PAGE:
Art Photographer Roger Seawright has been a photographer for 20+ years, picking up his first camera at the age of 18.
“I don’t know where my photography talent comes from,” he said.
Growing up in the inner city of Detroit, “The Motor City,” where nearly everyone was struggling for a job or a position on the manufacturing lines for GM, Ford, Chrysler, opting for a fine arts career, wasn’t the obvious choice.
“Being a photographer is probably one of the most impractical careers a person can have living in Michigan,” Seawright recalls. “Especially being an art photographer in the Midwest, where the attitude is one of practicality.”
While his peers were opting for practicality and seeking vocational opportunities in blue color fields, Seawright was drawn to his camera.
“Most of the people I grew up with became carpenters, plumbers, construction workers and cooks. You know practical down to earth type of jobs.” he remembers.
“Being an art photographer didn’t seem like it was in the cards for me. But it happened regardless.”
During his first photography class in college, Seawright’s professors saw raw talent in his shots and encouraged him to pursue photography and build on his talent. But it was not without struggle. Growing up in the depths of Detroit in the 80’s and 90’s did not offer the typical childhood experience. Seawright struggled and was on his own at a very early age. When he picked up his first camera, he saw the world differently and it showed in his images. He worked in and out of photo labs, trying to make ends meet, he learned even more about processing, color theory, lighting and composition.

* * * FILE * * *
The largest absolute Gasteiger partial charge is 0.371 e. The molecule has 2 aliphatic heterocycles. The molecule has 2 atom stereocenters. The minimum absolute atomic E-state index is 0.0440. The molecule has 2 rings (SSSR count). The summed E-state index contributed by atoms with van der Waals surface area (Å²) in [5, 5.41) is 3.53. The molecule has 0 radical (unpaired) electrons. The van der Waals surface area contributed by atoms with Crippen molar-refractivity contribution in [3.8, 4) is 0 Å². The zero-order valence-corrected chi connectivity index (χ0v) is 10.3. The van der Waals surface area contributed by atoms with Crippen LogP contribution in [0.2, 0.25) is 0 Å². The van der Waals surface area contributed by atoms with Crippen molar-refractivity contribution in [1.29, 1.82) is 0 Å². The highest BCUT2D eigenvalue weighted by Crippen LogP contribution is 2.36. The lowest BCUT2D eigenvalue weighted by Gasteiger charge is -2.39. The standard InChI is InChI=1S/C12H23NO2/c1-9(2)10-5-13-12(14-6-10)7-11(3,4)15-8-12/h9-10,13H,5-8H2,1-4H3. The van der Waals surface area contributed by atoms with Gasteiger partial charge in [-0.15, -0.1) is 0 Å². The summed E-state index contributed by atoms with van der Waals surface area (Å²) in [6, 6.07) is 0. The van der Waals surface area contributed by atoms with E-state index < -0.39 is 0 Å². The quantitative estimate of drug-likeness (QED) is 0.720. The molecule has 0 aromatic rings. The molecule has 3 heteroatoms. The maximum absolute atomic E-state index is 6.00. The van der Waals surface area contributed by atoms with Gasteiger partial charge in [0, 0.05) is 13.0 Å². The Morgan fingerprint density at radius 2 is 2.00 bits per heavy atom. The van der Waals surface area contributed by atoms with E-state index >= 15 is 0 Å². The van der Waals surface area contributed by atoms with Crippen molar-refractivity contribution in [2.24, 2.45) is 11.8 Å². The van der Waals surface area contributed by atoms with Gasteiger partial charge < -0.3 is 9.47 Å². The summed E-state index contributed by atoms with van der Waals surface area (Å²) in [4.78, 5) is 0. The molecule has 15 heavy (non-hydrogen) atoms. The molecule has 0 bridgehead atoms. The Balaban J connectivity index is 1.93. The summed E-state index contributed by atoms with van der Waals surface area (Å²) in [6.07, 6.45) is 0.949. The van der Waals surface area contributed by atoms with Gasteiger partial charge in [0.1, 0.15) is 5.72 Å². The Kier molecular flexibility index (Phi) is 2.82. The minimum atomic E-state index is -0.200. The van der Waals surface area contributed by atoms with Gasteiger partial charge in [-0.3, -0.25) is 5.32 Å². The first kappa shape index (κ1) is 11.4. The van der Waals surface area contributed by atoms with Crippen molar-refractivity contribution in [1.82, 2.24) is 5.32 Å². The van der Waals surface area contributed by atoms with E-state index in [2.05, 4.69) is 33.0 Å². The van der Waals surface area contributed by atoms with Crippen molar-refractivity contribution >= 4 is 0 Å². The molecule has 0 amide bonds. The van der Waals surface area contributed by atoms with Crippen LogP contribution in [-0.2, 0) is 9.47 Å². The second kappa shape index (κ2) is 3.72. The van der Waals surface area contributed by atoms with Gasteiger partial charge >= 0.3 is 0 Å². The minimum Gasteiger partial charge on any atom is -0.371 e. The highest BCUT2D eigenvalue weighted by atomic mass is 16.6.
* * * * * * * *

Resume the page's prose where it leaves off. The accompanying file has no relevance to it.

At one point, without a place to live or the means to survive, he turned to the U.S. Military. Joining the Navy, he was seeking stability. It is here, where his photography career took off. Without the pressures he faced in childhood, Seawright now had access to official training, and equipment.
“The military isn’t the best place for an artistic mind but having access to a great deal of equipment does have quite a lot of benefits.”
The training was beyond what he could have received enrolled in the local community college.
When he left the Navy, Seawright embraced photography as a career. He worked as a commercial photographer, architectural photographer, and event photographer. But through it all, his love was art photography.
“The thing that most people don’t understand is that you can capture a beautiful image anywhere and on any kind of camera,” he is fond of saying. “It's the photographer not the camera.” Seawright’s portfolio of art images include many shots that were taken in the garden that his mother-in-law has maintained in their home. Whether he is shooting with his Nikon or with his cell phone, the images portray the beauty in the world, as he sees it.
“I’m as much amazed by the art I produce as anyone that buys from me. People often comment on my talent and my pieces in amazement, asking how I produced it, but this art is a complete aberration.
” I don't know where it comes from.”
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